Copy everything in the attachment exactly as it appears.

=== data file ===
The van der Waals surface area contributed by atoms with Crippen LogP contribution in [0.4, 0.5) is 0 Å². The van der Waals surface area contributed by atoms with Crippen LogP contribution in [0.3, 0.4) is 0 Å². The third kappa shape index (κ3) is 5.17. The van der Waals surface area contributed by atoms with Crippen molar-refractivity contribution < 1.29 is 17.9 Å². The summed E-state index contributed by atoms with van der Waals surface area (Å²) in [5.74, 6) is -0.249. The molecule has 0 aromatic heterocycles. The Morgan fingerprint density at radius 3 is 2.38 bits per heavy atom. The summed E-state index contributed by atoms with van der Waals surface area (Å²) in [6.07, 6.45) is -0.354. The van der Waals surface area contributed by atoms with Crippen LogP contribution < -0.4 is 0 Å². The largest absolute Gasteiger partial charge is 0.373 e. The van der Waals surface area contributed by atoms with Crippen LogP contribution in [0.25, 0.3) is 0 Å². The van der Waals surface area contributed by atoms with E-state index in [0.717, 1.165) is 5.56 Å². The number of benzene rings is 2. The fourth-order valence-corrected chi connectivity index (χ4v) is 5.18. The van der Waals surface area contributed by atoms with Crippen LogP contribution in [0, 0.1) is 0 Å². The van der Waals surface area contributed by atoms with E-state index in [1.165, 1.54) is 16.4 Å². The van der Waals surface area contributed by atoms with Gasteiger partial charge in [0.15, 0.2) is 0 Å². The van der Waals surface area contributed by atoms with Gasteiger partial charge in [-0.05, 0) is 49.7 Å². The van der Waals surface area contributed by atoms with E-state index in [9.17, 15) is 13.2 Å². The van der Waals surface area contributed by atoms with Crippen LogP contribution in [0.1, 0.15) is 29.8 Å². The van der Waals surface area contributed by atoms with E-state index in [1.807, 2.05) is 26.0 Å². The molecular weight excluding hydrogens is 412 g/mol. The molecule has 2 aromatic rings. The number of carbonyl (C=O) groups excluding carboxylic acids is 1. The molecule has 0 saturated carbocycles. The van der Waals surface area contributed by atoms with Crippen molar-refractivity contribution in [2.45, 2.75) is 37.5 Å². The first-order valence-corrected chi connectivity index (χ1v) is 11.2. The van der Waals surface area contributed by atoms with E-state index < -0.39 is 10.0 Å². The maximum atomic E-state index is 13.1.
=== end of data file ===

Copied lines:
The van der Waals surface area contributed by atoms with Crippen LogP contribution in [0.4, 0.5) is 0 Å². The van der Waals surface area contributed by atoms with Crippen LogP contribution in [0.3, 0.4) is 0 Å². The third kappa shape index (κ3) is 5.17. The van der Waals surface area contributed by atoms with Crippen molar-refractivity contribution < 1.29 is 17.9 Å². The summed E-state index contributed by atoms with van der Waals surface area (Å²) in [5.74, 6) is -0.249. The molecule has 0 aromatic heterocycles. The Morgan fingerprint density at radius 3 is 2.38 bits per heavy atom. The summed E-state index contributed by atoms with van der Waals surface area (Å²) in [6.07, 6.45) is -0.354. The van der Waals surface area contributed by atoms with Crippen LogP contribution < -0.4 is 0 Å². The largest absolute Gasteiger partial charge is 0.373 e. The van der Waals surface area contributed by atoms with Crippen LogP contribution in [0.25, 0.3) is 0 Å². The van der Waals surface area contributed by atoms with E-state index in [0.717, 1.165) is 5.56 Å². The number of benzene rings is 2. The fourth-order valence-corrected chi connectivity index (χ4v) is 5.18. The van der Waals surface area contributed by atoms with Crippen LogP contribution in [0, 0.1) is 0 Å². The van der Waals surface area contributed by atoms with E-state index in [1.165, 1.54) is 16.4 Å². The van der Waals surface area contributed by atoms with Gasteiger partial charge in [0.15, 0.2) is 0 Å². The van der Waals surface area contributed by atoms with Gasteiger partial charge in [-0.05, 0) is 49.7 Å². The van der Waals surface area contributed by atoms with E-state index in [9.17, 15) is 13.2 Å². The van der Waals surface area contributed by atoms with Crippen LogP contribution in [0.1, 0.15) is 29.8 Å². The van der Waals surface area contributed by atoms with E-state index in [1.807, 2.05) is 26.0 Å². The molecular weight excluding hydrogens is 412 g/mol. The molecule has 2 aromatic rings. The number of carbonyl (C=O) groups excluding carboxylic acids is 1. The molecule has 0 saturated carbocycles. The van der Waals surface area contributed by atoms with Crippen molar-refractivity contribution in [2.45, 2.75) is 37.5 Å². The first-order valence-corrected chi connectivity index (χ1v) is 11.2. The van der Waals surface area contributed by atoms with E-state index < -0.39 is 10.0 Å². The maximum atomic E-state index is 13.1.